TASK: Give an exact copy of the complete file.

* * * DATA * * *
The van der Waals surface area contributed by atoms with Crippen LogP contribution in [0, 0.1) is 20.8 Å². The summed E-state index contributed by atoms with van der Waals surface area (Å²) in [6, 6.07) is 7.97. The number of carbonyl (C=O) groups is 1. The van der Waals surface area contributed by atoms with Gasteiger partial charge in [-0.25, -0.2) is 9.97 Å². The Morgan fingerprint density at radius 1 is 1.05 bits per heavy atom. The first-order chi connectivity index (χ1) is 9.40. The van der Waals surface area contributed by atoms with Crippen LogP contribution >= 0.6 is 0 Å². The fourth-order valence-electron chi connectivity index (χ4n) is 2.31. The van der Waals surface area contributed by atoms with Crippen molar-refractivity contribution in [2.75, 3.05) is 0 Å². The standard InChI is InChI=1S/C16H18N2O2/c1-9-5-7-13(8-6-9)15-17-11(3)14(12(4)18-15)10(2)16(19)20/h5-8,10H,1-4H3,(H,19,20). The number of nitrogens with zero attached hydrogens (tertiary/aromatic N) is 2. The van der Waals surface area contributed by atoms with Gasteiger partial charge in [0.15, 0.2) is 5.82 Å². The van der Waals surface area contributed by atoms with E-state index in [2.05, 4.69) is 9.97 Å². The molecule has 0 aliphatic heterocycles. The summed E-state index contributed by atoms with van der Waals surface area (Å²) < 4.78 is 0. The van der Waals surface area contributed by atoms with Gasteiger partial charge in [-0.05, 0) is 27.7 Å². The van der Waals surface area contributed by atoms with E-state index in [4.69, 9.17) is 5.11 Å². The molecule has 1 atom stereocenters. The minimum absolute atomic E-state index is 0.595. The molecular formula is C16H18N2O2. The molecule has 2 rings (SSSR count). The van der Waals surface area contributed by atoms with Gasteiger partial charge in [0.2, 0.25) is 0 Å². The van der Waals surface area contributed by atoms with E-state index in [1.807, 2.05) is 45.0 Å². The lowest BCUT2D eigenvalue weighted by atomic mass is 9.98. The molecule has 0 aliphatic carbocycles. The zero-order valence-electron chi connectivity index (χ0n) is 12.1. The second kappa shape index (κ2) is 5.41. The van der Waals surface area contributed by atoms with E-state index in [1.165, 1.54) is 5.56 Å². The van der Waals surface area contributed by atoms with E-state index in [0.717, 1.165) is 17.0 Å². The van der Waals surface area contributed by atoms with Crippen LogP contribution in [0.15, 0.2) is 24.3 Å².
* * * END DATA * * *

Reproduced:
The van der Waals surface area contributed by atoms with Crippen LogP contribution in [0, 0.1) is 20.8 Å². The summed E-state index contributed by atoms with van der Waals surface area (Å²) in [6, 6.07) is 7.97. The number of carbonyl (C=O) groups is 1. The van der Waals surface area contributed by atoms with Gasteiger partial charge in [-0.25, -0.2) is 9.97 Å². The Morgan fingerprint density at radius 1 is 1.05 bits per heavy atom. The first-order chi connectivity index (χ1) is 9.40. The van der Waals surface area contributed by atoms with Crippen LogP contribution >= 0.6 is 0 Å². The fourth-order valence-electron chi connectivity index (χ4n) is 2.31. The van der Waals surface area contributed by atoms with Crippen molar-refractivity contribution in [2.75, 3.05) is 0 Å². The standard InChI is InChI=1S/C16H18N2O2/c1-9-5-7-13(8-6-9)15-17-11(3)14(12(4)18-15)10(2)16(19)20/h5-8,10H,1-4H3,(H,19,20). The number of nitrogens with zero attached hydrogens (tertiary/aromatic N) is 2. The van der Waals surface area contributed by atoms with Gasteiger partial charge in [0.15, 0.2) is 5.82 Å². The van der Waals surface area contributed by atoms with E-state index in [2.05, 4.69) is 9.97 Å². The molecule has 0 aliphatic heterocycles. The summed E-state index contributed by atoms with van der Waals surface area (Å²) < 4.78 is 0. The van der Waals surface area contributed by atoms with Gasteiger partial charge in [-0.05, 0) is 27.7 Å². The van der Waals surface area contributed by atoms with E-state index in [4.69, 9.17) is 5.11 Å². The molecule has 1 atom stereocenters. The minimum absolute atomic E-state index is 0.595. The molecular formula is C16H18N2O2. The molecule has 2 rings (SSSR count). The van der Waals surface area contributed by atoms with Gasteiger partial charge in [0.2, 0.25) is 0 Å². The van der Waals surface area contributed by atoms with E-state index in [1.807, 2.05) is 45.0 Å². The lowest BCUT2D eigenvalue weighted by atomic mass is 9.98. The molecule has 0 aliphatic carbocycles. The zero-order valence-electron chi connectivity index (χ0n) is 12.1. The second kappa shape index (κ2) is 5.41. The van der Waals surface area contributed by atoms with E-state index in [1.165, 1.54) is 5.56 Å². The van der Waals surface area contributed by atoms with E-state index in [0.717, 1.165) is 17.0 Å². The van der Waals surface area contributed by atoms with Crippen LogP contribution in [0.15, 0.2) is 24.3 Å².